Alberta will see ‘rough economic waters’ in 2023: economic outlook

Alberta is set to navigate “rough economic waters” on the horizon, according to Calgary Economic Development’s 2023 Economic Report.

And according to Rob Roach, Deputy Chief Economist of ATB Financial, “there are a lot of great things happening in Calgary and Alberta economically.”

ATB Financial forecasts Alberta’s GDP growth in 2022 to be 5.0% and drop to around 3.0% next year.

Commodity prices will support much of this province’s positive growth next year.

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This forecast contrasts with Manulife Investment Management’s forecast of negative national GDP growth next year.

Roach expects Alberta and Saskatchewan to “outperform” other provinces in 2023 in light of an expected recession.

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“We’re still going to experience these choppy waters here in Alberta, but because we’re doing a little better – commodity prices and other positive things – we’ll be able to ride out this storm a little better than other places, “said Roach.

Energy, materials and agriculture will be the “key drivers” of Alberta’s economic growth, he said.

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Freeland says Canadian and global economies are heading for a slowdown

And according to research commissioned by CED, opinions of Calgary are improving in “key markets” in North America and Europe this month: 73% of workers have a “positive impression”, 68% perceive the a city as diverse and inclusive, 74 percent saw Calgary as a hub of technology and innovation, and nearly two-thirds believed Calgary offered opportunities beyond energy.

The Stone Olafson survey was based on interviews with 1,591 people in the Canadian cities of Montreal, Toronto, Vancouver and the Kitchener/Waterloo area, the UK capital, London, and 15 US technology markets.

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CED President and CEO Brad Parry highlighted the progress made in diversifying the economy and investing in the technology sector.

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“We’ve seen the most venture capital dollars come into our city (this year). If you look at Q2, we’ve actually overtaken Vancouver in the total volume of volumes coming into our city and we don’t see it slowing down,” Parry said.

Calgary Mayor Jyoti Gondek said the city is well positioned to weather economic challenges.

“We have seen a diversification of our economy over the years and that has given us optimism for the future, even in these uncertain times,” Gondek said in a statement. “From clean tech to aviation, life sciences to film and television, there is exciting growth in a wide variety of sectors that are building confidence in our city’s economy.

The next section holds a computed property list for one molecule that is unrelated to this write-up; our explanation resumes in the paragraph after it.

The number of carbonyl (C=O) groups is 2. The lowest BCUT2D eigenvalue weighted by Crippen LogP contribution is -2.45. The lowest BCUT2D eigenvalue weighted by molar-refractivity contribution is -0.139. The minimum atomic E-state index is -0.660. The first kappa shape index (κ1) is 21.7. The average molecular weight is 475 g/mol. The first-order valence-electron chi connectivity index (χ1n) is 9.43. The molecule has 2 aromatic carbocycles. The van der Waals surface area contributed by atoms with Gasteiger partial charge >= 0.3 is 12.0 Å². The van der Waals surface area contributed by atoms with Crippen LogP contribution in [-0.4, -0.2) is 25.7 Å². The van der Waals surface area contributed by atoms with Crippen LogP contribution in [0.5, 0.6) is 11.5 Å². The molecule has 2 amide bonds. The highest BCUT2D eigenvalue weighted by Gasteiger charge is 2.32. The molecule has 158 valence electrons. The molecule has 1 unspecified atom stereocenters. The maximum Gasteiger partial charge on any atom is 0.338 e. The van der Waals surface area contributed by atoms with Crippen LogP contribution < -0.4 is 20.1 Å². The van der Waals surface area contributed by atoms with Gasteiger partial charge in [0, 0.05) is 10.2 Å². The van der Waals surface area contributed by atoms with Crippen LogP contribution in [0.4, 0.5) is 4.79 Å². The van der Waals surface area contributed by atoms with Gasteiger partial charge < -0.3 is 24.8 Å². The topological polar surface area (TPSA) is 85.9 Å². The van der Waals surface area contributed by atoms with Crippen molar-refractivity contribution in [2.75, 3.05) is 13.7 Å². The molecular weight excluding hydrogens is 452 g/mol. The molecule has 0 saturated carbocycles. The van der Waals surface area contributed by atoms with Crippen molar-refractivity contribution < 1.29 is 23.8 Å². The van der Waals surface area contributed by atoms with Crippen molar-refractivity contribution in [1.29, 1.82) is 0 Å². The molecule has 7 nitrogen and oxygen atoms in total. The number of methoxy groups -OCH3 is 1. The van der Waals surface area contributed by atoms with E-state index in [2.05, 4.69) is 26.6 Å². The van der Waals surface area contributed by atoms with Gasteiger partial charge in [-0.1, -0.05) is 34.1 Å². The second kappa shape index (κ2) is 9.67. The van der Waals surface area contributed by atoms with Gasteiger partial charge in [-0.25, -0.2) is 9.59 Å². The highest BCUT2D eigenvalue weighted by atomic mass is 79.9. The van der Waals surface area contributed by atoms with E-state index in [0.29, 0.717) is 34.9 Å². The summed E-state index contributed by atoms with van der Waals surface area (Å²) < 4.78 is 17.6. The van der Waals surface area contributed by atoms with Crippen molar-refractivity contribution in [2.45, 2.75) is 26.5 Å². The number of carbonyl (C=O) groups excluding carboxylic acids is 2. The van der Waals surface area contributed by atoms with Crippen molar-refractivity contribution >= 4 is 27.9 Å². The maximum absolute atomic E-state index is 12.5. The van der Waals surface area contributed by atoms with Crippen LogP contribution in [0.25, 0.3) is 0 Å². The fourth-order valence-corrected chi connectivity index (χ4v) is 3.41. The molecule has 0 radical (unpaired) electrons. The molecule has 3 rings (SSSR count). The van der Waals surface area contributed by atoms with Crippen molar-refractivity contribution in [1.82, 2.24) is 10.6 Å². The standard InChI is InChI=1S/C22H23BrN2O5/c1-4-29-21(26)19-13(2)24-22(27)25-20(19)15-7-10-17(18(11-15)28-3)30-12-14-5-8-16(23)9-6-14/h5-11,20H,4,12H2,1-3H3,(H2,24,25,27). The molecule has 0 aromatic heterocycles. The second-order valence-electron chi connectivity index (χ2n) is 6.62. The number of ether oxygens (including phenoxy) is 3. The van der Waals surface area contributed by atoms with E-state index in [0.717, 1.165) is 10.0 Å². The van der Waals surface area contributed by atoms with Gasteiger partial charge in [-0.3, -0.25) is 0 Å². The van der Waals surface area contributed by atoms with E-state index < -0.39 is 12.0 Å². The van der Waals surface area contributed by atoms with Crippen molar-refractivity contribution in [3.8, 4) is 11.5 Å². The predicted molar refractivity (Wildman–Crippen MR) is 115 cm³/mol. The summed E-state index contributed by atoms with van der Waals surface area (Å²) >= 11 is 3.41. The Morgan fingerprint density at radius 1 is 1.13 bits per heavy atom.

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But the ATB economist acknowledged there were headwinds to resolve.

“The aging of the population, the technological transition, the energy transition, labor shortages and most importantly, I think, is the erosion of trust between people – we really need this trust to make our economy work for the long term – these are five that stand out tome.”

Alex Grassino, head of North American macro strategy at Manulife, predicts a recession will hit Canada in the first two quarters of 2023, driven by inflation and the central bank’s monetary policy response.

He expects the Canadian economy to contract by 0.6% in 2023.

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“Without lower inflation, central banks are resigned to walking in an environment where they are worsening the overall outlook for people and for businesses,” Grassino said. “Until inflation slows, the central bank will have to keep raising, and that will create more pain for consumers and for businesses.”

Grassino said the latest headline inflation figures – 6.9% – are “stubbornly strong”, but said there was “light at the end of the tunnel” ahead when the Bank of Canada should stop. raise rates around mid-2023.

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“A big part of it, really, is that when we get to the end of the hiking cycle, people can start planning. It’s much harder to know what you want to do if you don’t know how much you’re going to have to pay to do it. And that goes for both inflation and the interest you have to pay on bigger projects,” Grassino said.

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The Calgary Real Estate Board’s chief economist said recent increases in interest rates and inflation will dampen demand.

“But one thing I want to stress is that it’s still very different from what we experienced in 2015 and -16. And so even though we’re going backwards, we expect the market to still be better than what we have been through throughout this period,” said Ann-Marie Lurie.

She said there was a move towards more affordable and available housing categories, such as apartments or townhouses.

Lurie said the recent seller’s market appears to be moving towards more balanced conditions.

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“Even though we have some pullback now, we’re still relatively tight, especially in these lower price ranges,” she said. “We’re starting to see some changes moving towards much more balanced conditions now than we have for some time, which is a better situation.”

The first in-person economic outlook in three years, the economic outlook for expected growth in the face of a recession and improved diversification is “fantastic” news for Barry.

“For us, it’s something we’ve been seeing for a while and we’re just happy to see it start to happen.”

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